By the end of his first year at Juilliard, McBride had completely lost interest in school and had become fully absorbed in playing jazz. He made his first recording with Wallace Roney in 1989 and the next year went on the road with Benny Green and the Contemporary Piano Ensemble as a trio with drummer Carl Allen. McBride spent 1991 working with Roney, Green, Allen, Benny Golson, Roy Hargrove, and Freddie Hubbard.
Around the same time McBride recorded Part III with fellow Philadelphia native Joey De Francesco. At the end of the year Rolling Stone named McBride “Hot Jazz Artist of 1991.” At the age of 21, the bassist had completed 32 recordings in just two years. And he was quickly becoming one of the most in-demand bassists in jazz. By the fall of 1992 he had embarked on his first worldwide tour with the Young Masters Sextet, which included drummer Lewis Nash and saxophonist Joshua Redman. “Mr. McBride is strangely mature,” Peter Wa-trous wrote in the New York Times, “an advocate of a new type of classicism in which each note has its place and the musician is in a secondary position to the music itself.”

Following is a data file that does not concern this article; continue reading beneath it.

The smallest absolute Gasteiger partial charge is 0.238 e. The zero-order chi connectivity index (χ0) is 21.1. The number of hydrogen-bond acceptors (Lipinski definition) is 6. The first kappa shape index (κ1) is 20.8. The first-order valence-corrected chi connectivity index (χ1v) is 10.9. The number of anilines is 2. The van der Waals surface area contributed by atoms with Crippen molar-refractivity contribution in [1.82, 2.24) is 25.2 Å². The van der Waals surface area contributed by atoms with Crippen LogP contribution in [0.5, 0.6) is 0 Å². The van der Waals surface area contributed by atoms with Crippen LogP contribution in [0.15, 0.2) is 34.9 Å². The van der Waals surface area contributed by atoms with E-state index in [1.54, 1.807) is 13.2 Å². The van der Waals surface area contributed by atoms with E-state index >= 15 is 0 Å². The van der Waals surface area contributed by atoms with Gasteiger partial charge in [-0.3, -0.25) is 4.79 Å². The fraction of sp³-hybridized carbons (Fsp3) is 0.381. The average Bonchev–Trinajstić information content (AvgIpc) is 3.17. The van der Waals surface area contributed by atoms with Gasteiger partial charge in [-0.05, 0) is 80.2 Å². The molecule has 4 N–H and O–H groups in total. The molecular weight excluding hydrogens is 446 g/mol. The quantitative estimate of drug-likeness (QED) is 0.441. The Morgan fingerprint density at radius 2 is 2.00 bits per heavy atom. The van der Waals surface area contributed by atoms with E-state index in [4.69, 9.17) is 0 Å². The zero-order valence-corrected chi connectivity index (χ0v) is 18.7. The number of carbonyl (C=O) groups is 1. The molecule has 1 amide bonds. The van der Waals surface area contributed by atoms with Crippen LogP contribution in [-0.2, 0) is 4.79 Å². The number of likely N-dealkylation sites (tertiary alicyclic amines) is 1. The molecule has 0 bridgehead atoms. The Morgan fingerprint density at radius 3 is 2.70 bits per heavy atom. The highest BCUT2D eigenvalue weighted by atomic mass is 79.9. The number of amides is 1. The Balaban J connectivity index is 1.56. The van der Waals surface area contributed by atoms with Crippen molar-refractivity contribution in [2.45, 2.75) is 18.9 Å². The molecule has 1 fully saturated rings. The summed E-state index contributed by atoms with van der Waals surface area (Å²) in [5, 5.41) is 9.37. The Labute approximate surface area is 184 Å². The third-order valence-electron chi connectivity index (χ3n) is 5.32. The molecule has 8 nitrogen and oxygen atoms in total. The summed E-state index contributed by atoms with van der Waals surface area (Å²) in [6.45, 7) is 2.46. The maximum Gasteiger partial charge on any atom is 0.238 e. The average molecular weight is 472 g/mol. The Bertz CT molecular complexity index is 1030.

Although he continued his fast-paced recording schedule, McBride spent most of 1993 on the road with Joshua Redman. “Every night I played with him, I was awed by what he did, “Redman told Joseph Hooper inthe New York Times Magazine. “He can do things that I’ve hardly heard anyone do.” During the same year, McBride recorded Hand in Hand with Mulgrew Miller and The Tokyo Express with Rickey Woodard. And Rolling Stone named him “top bassist” in both 1992 and 1993.